Open Your Hearts and Your Pockets for Sderot
Since Israel pulled out of Gaza in 2005, Sderot has been a besieged city. Just one mile from the strip, its citizens have suffered an endless barrage of Qassam rockets, effectively becoming human shields for the rest of Israel.
It is, to be sure, a heroic stance, but the people of Sderot are fed up with being heroes.
The public siren warning residents about incoming rockets used to be called “Shahar Adom,” or red dawn. But kids with the name Shahar, and there are more than a few, complained that other kids at school were picking on them, so the siren’s name was changed to “Tzeva Adom,” or red color.
The adults in Sderot have had far more serious matters to worry about.
Children have been traumatized by the frightening sirens. Businesses have collapsed. Unemployment, which has always been high in the blue-collar city, soared. Prices of homes, which had been low even before the crisis, have hit bottom; even if people considered leaving, most of them couldn’t.
Enter Ilan Cohen. Thirty-two years old, he runs a successful chess school in his hometown of Modi’in. He felt he just couldn’t go on with business as usual, safe in the center of Israel, while the suffering in Sderot continues. He felt he had to do something.
He asks, “Aren’t we taught from childhood that ‘Thou shalt love thy neighbor like yourself’?”
And he kept asking. He started calling friends, sending emails and texting cell-phone messages.
Last Friday, Ilan led a caravan of some 300 cars, mainly from Modi’in but also from some 20 other places, to Sderot. The 1,000 visitors came to the city for one purpose: to do their pre-Shabbat shopping in Sderot and thereby inject some badly needed cash into the struggling local businesses.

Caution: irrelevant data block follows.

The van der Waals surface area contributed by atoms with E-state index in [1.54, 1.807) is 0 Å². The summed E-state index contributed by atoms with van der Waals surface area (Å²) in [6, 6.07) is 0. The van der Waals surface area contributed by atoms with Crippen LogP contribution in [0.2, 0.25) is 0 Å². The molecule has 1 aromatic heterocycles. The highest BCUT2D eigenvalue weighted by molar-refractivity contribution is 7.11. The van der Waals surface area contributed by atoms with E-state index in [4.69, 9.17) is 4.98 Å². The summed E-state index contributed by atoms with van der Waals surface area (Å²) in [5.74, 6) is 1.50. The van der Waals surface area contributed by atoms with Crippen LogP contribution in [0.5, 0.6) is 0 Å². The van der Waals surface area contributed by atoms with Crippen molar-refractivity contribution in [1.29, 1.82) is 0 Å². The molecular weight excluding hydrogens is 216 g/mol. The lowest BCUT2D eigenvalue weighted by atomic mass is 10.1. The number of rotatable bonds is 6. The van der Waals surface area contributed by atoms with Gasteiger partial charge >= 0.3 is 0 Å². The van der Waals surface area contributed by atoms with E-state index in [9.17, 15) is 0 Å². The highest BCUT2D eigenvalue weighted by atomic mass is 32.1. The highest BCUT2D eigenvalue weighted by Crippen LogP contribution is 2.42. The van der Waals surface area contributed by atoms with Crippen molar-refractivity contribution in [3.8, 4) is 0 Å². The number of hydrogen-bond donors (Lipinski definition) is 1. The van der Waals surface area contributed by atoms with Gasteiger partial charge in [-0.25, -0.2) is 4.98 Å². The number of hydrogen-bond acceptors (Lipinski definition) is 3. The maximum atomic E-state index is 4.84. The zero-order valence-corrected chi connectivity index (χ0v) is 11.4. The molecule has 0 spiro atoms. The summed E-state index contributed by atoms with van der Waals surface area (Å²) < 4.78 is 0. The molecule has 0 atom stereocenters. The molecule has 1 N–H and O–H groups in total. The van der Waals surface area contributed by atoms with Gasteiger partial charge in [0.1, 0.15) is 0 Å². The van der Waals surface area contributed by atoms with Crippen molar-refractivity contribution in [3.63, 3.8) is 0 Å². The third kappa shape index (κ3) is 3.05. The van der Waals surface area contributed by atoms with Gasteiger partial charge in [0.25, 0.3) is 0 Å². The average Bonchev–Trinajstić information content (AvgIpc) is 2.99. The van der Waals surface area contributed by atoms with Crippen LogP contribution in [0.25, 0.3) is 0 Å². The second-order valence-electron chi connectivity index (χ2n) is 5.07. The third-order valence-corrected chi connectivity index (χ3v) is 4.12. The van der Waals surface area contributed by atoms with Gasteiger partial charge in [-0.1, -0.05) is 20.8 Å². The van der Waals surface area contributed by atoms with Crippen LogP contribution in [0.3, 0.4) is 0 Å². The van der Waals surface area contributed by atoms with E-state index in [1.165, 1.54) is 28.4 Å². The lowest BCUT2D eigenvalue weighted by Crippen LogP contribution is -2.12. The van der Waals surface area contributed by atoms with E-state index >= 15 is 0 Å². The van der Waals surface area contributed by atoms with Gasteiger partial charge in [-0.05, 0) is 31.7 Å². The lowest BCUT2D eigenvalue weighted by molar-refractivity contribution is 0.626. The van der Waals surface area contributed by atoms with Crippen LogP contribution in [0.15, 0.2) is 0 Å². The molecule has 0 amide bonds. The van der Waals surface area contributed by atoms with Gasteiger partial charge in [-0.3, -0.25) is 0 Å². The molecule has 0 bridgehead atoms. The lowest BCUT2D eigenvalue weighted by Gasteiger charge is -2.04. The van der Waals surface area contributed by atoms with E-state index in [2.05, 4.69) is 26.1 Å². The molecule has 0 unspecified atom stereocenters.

Ilan estimates that the caravan spent roughly a quarter-million badly needed shekels at groceries and other businesses in Sderot. He is now planning another, much bigger, caravan, which will go down to Sderot just before Rosh Hashana.
“We will make their New Year different from previous ones,” he promises.
Ilan’s show of solidarity with the residents of Sderot is only the most obvious example of Israelis responding to what they perceive to be the government’s failure to stand by its citizens. How can it be that the strong Israeli military, with its F-16 fighters and Merkava tanks, can’t put an end to the harassment of Sderot by those primitive Qassam rockets?
Why isn’t the government doing anything for the welfare of the poor people of Sderot? And why didn’t it do anything for Israel’s north during last summer’s war with Hezbollah?
The feeling that the government has deserted those it is supposed to serve is, of course, not unique to Israelis. Americans presumably felt much the same in the wake of Hurricane Katrina, which rendered the mightiest and the richest country in the world amazingly impotent. In and around New Orleans, private businesses, NGOs and individuals eventually stepped in to do what the government should have done in the first place.
Instead of whining about what the government should have been doing, those Americans took matters into their own hands. So, too, did Ilan Cohen.
Now it’s about time that conscious individuals — Israelis, as well as Jews around the world — take Ilan’s lead and open their hearts and pockets for their brothers and sisters in Sderot. Those intending to celebrate Rosh Hashana in Israel should include in their plans a trip to Sderot, together with the many who will follow Ilan’s next caravan.
After all, do we not pledge every High Holidays, “Kol Israel arevin zeh la zeh” — all Israel is responsible for one another?
Uri Dromi was chief spokesman for the Israeli government under Prime Ministers Yitzhak Rabin and Shimon Peres.